When it comes to making your own jellies and jams, you may have heard of using pectin as an ingredient.
But what is pectin?
The science answer: Pectin a starch called heteropolysaccharide. You’ll find this starch within the cell walls of fruits and vegetables.
The jelly-based answer: Pectin, when combined with acid and sugar at a high temperature, is what gives jams and jellies its gel-like consistency.
The difference between gelatin and pectin is that gelatin is made from animal products, whereas pectin is plant-based, making it a vegetarian and vegan option.
Pectin can be purchased at the grocery store, or you can make your own!
Grocery Store Options
At the grocery store, you’ll find pectin products like Sure Jell, or there is the Kroger brand of Pectin which is $1 cheaper. I’ve used both brands when making my jellies and jams and have found the quality to be on the same level.
Make Your Own Pectin
You can also make your own homemade pectin using apples! If you’re baking an apple pie or making another yummy apple recipe, making homemade pectin is great use for your peels and cores.
Ingredients & materials:
- 2 quarts apples
- Jelly bag strainers or cheese cloth with colander
1. Begin by covering 2 quarts of apples with water until it’s just covering your apples. If you don’t have leftover peels and cores to use, you can use the whole apple—just cut into small chunk-sized pieces.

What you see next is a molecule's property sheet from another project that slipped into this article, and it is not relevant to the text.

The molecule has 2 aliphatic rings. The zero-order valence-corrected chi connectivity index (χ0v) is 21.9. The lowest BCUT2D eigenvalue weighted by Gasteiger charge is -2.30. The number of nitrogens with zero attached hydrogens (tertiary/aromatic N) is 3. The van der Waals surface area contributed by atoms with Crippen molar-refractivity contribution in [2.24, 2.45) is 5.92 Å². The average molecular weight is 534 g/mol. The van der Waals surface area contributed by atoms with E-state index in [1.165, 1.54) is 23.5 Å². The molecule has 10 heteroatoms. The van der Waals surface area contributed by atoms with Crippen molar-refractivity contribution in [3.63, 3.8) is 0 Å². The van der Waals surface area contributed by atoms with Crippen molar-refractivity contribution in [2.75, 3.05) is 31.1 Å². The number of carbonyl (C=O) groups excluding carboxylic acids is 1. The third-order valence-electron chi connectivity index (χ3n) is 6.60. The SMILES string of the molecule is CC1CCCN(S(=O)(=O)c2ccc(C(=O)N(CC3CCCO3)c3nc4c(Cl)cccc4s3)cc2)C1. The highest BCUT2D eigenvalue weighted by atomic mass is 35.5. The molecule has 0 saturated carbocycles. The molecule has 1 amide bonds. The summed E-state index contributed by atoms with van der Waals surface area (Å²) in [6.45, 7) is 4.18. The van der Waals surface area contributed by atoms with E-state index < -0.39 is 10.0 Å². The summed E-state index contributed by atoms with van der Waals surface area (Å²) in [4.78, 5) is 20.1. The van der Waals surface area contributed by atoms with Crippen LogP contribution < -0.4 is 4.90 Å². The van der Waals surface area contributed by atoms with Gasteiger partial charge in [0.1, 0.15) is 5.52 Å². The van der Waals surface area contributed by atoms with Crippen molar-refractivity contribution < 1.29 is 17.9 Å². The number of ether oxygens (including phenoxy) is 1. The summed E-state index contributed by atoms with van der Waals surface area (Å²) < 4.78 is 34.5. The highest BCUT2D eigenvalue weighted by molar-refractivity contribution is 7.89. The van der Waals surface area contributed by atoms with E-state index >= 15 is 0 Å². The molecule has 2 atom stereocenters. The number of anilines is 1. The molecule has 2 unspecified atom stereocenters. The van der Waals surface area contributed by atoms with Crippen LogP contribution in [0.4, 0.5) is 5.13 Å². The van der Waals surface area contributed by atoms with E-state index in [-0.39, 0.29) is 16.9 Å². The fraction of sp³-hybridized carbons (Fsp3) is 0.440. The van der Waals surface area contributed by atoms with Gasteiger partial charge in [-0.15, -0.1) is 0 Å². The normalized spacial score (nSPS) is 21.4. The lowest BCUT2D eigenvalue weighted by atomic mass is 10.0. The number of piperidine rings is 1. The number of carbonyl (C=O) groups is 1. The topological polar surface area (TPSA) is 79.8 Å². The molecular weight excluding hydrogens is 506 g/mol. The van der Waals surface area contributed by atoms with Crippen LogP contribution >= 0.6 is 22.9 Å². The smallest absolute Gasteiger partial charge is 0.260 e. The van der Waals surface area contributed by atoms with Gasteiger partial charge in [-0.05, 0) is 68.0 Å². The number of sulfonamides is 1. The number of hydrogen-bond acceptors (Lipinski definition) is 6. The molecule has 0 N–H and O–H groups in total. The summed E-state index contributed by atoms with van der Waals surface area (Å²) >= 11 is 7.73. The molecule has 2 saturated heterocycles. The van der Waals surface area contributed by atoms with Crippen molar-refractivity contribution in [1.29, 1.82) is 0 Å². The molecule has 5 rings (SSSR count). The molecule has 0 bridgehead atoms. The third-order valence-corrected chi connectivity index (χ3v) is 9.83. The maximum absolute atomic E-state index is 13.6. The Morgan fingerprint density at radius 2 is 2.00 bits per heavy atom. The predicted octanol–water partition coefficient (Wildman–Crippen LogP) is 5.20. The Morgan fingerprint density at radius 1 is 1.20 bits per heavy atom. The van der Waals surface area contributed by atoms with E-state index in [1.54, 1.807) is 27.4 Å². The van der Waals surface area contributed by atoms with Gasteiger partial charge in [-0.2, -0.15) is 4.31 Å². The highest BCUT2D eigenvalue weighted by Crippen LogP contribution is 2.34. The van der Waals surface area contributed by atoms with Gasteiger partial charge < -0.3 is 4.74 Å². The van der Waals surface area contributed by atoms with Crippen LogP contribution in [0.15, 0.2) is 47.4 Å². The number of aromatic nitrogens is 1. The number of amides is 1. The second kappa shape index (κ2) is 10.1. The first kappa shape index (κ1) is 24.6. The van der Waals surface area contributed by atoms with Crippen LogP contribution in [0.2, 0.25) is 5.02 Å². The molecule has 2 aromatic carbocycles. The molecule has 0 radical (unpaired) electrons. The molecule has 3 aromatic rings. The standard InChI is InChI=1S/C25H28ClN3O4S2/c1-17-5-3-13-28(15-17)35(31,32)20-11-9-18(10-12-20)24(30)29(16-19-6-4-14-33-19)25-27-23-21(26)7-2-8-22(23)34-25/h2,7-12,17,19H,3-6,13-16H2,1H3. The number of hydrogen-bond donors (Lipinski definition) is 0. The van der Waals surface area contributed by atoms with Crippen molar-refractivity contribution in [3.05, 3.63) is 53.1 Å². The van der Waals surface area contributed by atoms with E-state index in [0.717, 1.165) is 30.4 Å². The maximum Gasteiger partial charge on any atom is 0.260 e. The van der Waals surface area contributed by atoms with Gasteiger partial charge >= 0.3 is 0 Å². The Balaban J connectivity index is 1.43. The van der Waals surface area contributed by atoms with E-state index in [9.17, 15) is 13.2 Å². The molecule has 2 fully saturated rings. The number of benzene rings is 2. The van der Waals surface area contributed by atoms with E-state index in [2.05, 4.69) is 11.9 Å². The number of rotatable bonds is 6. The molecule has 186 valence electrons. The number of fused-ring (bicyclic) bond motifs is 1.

2. Bring water to a boil.
3. Reduce water to a simmer, stirring occasionally until the apples are soft. This usually takes about an hour.
4. Drain and let the soft apples strain through a jelly bag overnight. The liquid straining through the solids overnight is your pectin.
5. Check your apples in the morning and ta-da—you have homemade pectin that you can use in your jams and jellies!
Canning 101 Class at Stoney Creek Farm
Learn how to preserve your own healthy food
WHEN: Saturday, July 20 from 10am – 12pm
WHERE: Stoney Creek Farm
Join me TOMORROW, July 20 from 10am – 12pm for my Canning 101 class at Stoney Creek Farm!
We’ll cover the processes for making jams and jellies, as well as pickling and drying herbs and fruit.
You’ll also learn three major canning techniques through live demonstrations:
- Pressure Canning for non-acidic foods (green beans, meats, etc)
- Water Bath Canning for sweet and acidic foods (tomatoes , jams , and pickles)
- Blanching for the Freezer
After all, don’t you want to preserve your garden bounty for months to come?!
I hope you’ll join me tomorrow for my Canning 101 class!